Used-Car Market Hotter Than Ever

2007 Chevrolet Tahoe: 24% more than last year?

2007 Chevrolet Tahoe: 24% more than last year?

Sales are still strong in the used-car market, and that means dealers are happy. Whether you will be happy remains to be seen. If you’re trading or selling a car, it’s good news.

For some of you buyers, as tells us, it may even make more sense to buy new. That is, if you are looking at late-model higher-priced used cars, check out the incentives and offers on new ones as well. You may find a better deal.

If you are hoping to buy a three-year-old BMW X5, Acura MDX, or Chevy Tahoe, you’ll have to pay on average 24 to 28 percent more than last year. But check with our DealFinder to see if you can do better.

There’s also increased demand for certified pre-owned (CPO) cars—now 18.5 percent of all used cars, up from 13.8 percent last year. Automakers are expanding these programs, and one reason for their success is that some offer discounted or incentive financing on select models.

We are told that in October you can get discounted CPO loans from Audi, Jaguar, Land Rover, and BMW (for select models). GM may also have some incentives; check with your dealer.

Automotive News says that all used-car prices will remain high until 2013 because of the shortage of 2- to 5-year-old cars, “a situation we’ve never seen before,” said one commentator.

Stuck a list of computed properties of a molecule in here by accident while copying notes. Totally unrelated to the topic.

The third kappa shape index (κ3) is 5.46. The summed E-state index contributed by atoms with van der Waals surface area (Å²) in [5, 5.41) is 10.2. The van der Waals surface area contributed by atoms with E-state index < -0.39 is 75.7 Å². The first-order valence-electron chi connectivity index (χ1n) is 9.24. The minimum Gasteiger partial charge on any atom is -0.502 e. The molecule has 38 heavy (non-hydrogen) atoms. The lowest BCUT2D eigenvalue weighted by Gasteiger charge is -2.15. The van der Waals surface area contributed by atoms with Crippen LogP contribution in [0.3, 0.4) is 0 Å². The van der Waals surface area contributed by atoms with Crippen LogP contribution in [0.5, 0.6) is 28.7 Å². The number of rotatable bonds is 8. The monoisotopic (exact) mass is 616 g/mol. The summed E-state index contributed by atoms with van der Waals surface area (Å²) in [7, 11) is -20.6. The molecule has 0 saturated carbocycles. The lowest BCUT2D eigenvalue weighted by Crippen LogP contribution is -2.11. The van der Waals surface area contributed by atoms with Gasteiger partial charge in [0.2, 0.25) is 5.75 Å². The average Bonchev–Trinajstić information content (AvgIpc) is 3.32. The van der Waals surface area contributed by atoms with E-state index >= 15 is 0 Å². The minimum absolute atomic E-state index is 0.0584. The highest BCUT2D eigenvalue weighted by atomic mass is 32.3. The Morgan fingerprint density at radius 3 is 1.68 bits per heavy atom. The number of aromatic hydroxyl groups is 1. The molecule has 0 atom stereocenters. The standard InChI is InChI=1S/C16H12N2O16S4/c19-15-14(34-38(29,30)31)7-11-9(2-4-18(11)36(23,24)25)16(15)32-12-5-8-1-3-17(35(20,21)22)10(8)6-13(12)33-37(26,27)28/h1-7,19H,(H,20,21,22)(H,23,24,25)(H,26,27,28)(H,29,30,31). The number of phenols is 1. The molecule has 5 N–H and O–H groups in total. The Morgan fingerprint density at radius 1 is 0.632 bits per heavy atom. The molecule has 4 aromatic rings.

Car repair in IndiaOne consequence of all this is the strong growth of companies like CarMax and AutoZone. CarMax beat analysts’ estimates for September and turned in the best performance of any S&P 500 stock! Auto parts companies like AutoZone are zooming, as people are holding on to their old vehicles and putting their money into repairs.

One fact can attest to the long-term change: USA Today says that “the average fleet age for all cars and trucks in the U.S. was 10.2 years in the latest R.L. Polk survey, up 21% in the past 14 years.”

Fleet sales are going great, up 30 percent so far this year. But annualized household auto sales in the U.S. are down to 11.2 million units in August, and that’s a far cry from a year ago—14.1 million units—when Cash-for-Clunkers was in effect.

So most of us will be hanging on to our old cars, doing the necessary fix-ups, and hoping for better days when we won’t get hammered buying a newish used car.

Have you been searching for a late-model used car lately? Tell us about it.


Find Used Cars in Your Area at CarGurus

Used BMW X5
Used Acura MDX
Used Chevy Tahoe


  1. @ Lisa
    Yes, some dealers will lease a CPO car, but they will want good credit, and they still may charge an arm and a leg. The reason is that lease payments are based on the car’s residual value less depreciation, so it will usually cost you more to lease a used car than a new one. Lexus, Audi and Acura have offered CPO leases in the past; I don’t know what their availabilities are now.

  2. Great news, but I am wondering is it possible to lease a CPO vehicle rather than purchase it? The economy has wrecked a lot of people’s credit and unless you can pay high interest rate, I can’t see that the auto company will be able to finance a purchase.

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